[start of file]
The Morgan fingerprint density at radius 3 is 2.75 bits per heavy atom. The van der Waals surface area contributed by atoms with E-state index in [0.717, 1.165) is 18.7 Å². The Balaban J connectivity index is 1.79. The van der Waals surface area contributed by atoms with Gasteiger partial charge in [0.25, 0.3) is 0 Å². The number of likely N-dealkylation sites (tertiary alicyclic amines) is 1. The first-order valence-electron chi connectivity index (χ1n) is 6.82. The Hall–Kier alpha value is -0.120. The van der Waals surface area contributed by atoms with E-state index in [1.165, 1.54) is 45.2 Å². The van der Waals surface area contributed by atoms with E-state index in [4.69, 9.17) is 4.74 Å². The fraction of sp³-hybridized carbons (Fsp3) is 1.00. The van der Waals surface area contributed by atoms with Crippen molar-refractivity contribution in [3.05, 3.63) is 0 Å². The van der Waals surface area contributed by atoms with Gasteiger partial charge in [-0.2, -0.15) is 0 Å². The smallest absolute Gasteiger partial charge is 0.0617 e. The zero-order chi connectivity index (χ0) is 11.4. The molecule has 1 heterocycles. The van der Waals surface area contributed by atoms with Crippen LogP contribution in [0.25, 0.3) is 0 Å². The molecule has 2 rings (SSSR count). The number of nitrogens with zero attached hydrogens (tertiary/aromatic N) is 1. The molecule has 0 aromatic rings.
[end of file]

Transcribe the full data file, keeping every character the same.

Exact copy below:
The Morgan fingerprint density at radius 3 is 2.75 bits per heavy atom. The van der Waals surface area contributed by atoms with E-state index in [0.717, 1.165) is 18.7 Å². The Balaban J connectivity index is 1.79. The van der Waals surface area contributed by atoms with Gasteiger partial charge in [0.25, 0.3) is 0 Å². The number of likely N-dealkylation sites (tertiary alicyclic amines) is 1. The first-order valence-electron chi connectivity index (χ1n) is 6.82. The Hall–Kier alpha value is -0.120. The van der Waals surface area contributed by atoms with E-state index in [1.165, 1.54) is 45.2 Å². The van der Waals surface area contributed by atoms with E-state index in [4.69, 9.17) is 4.74 Å². The fraction of sp³-hybridized carbons (Fsp3) is 1.00. The van der Waals surface area contributed by atoms with Crippen molar-refractivity contribution in [3.05, 3.63) is 0 Å². The van der Waals surface area contributed by atoms with Gasteiger partial charge in [-0.2, -0.15) is 0 Å². The smallest absolute Gasteiger partial charge is 0.0617 e. The zero-order chi connectivity index (χ0) is 11.4. The molecule has 1 heterocycles. The van der Waals surface area contributed by atoms with Crippen LogP contribution in [0.25, 0.3) is 0 Å². The molecule has 2 rings (SSSR count). The number of nitrogens with zero attached hydrogens (tertiary/aromatic N) is 1. The molecule has 0 aromatic rings.